Coach Carter (Dir. Thomas Carter, 2005): Inspired by a true story, Samuel L. Jackson and Ashanti star in this inspirational account of a high school basketball coach (Jackson) who received high praise - and staunch criticism - for benching his entire undefeated team due to their poor academic performance...
Shaft (Dir. John Singleton, 2000): Crooked cops on the take, small-time drug lords, sleazy informers and sadistic rich kids ready to kill: for police detective John Shaft, it's just another night in the underbelly of New York City, another shift facing down cops and criminals who want him dead and a legal system that thrives on money, not justice.
With Samuel L. Jackson in the starring role and John Singleton directing, Shaft is a new approach to one of the great film icons of the 1970s. He's tough, he's smart, he's cool - just what you'd expect from a man whose uncle and mentor is John Shaft, who, now as then, is played by Richard Roundtree.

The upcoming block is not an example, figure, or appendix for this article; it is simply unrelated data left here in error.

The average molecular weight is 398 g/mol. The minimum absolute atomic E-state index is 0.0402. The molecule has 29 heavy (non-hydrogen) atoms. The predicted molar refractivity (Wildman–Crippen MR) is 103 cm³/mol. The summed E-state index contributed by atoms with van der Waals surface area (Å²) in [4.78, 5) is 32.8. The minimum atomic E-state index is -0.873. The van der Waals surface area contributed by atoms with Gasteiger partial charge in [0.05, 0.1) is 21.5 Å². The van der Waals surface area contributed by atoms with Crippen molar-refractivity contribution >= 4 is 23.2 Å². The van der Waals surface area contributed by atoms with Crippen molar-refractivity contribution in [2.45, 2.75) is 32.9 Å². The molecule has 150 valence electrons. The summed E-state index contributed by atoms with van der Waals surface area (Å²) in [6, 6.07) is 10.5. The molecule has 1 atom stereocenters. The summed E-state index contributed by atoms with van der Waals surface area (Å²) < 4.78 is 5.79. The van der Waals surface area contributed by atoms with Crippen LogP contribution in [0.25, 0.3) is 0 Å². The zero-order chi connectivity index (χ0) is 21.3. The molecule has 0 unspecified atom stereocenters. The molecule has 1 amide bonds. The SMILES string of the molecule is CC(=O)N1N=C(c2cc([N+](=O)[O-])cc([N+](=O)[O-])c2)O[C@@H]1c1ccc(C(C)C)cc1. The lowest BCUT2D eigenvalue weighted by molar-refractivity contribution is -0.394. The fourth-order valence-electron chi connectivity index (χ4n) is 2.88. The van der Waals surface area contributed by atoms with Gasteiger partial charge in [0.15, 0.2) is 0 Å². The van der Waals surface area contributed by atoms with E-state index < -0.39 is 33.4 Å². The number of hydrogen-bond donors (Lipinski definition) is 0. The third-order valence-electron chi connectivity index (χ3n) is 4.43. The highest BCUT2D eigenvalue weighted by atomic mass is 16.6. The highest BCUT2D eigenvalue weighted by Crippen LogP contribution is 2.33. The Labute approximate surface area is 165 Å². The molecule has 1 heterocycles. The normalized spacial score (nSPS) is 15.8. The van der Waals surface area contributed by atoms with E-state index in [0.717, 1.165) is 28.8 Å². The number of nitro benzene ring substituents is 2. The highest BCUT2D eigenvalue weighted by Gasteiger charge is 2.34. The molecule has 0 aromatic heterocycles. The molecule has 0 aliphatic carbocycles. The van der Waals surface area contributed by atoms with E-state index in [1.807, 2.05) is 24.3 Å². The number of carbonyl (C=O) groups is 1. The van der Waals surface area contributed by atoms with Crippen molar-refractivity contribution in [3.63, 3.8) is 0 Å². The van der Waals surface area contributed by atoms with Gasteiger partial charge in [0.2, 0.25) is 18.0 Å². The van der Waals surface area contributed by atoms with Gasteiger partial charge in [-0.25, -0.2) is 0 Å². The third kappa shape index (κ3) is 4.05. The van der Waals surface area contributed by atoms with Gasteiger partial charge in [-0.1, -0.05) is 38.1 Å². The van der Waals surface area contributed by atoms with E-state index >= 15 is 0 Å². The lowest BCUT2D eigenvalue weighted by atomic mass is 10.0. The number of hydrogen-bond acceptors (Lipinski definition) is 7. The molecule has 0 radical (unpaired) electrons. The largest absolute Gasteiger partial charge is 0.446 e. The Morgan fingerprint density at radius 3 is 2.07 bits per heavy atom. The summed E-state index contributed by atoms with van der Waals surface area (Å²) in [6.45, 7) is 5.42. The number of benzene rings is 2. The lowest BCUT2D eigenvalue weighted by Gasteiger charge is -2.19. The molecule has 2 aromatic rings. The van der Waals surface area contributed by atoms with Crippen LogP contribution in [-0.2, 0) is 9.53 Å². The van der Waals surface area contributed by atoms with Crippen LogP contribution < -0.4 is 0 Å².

Rules Of Engagement (Dir. William Friedkin, 2000): Tommy Lee Jones and Samuel L. Jackson deliver electrifying performances in this 'tense, superbly-directed and top-drawer drama' about what happens when the rules that command a soldier become the rules that condemn him.
Colonel Terry Childers (Jackson) is a patriot and war hero. But when a peacekeeping mission he leads in Yemen goes terribly wrong, he finds himself facing a court martial. Accused of breaking the rules of engagement by killing unarmed civilians, Childers' only hope of vindication rests with comrade-in-arms Hays Hodges (Tommy Lee Jones), a military lawyer of questionable abilities. Together, they face the battle of their lives.
Directed by Oscar-winning director William Friedkin and co-starring Guy Pearce, Bruce Greenwood, Anne Archer and Academy Award winner Ben Kingsley, Rules Of Engagement is "a magnificent movie you must see."
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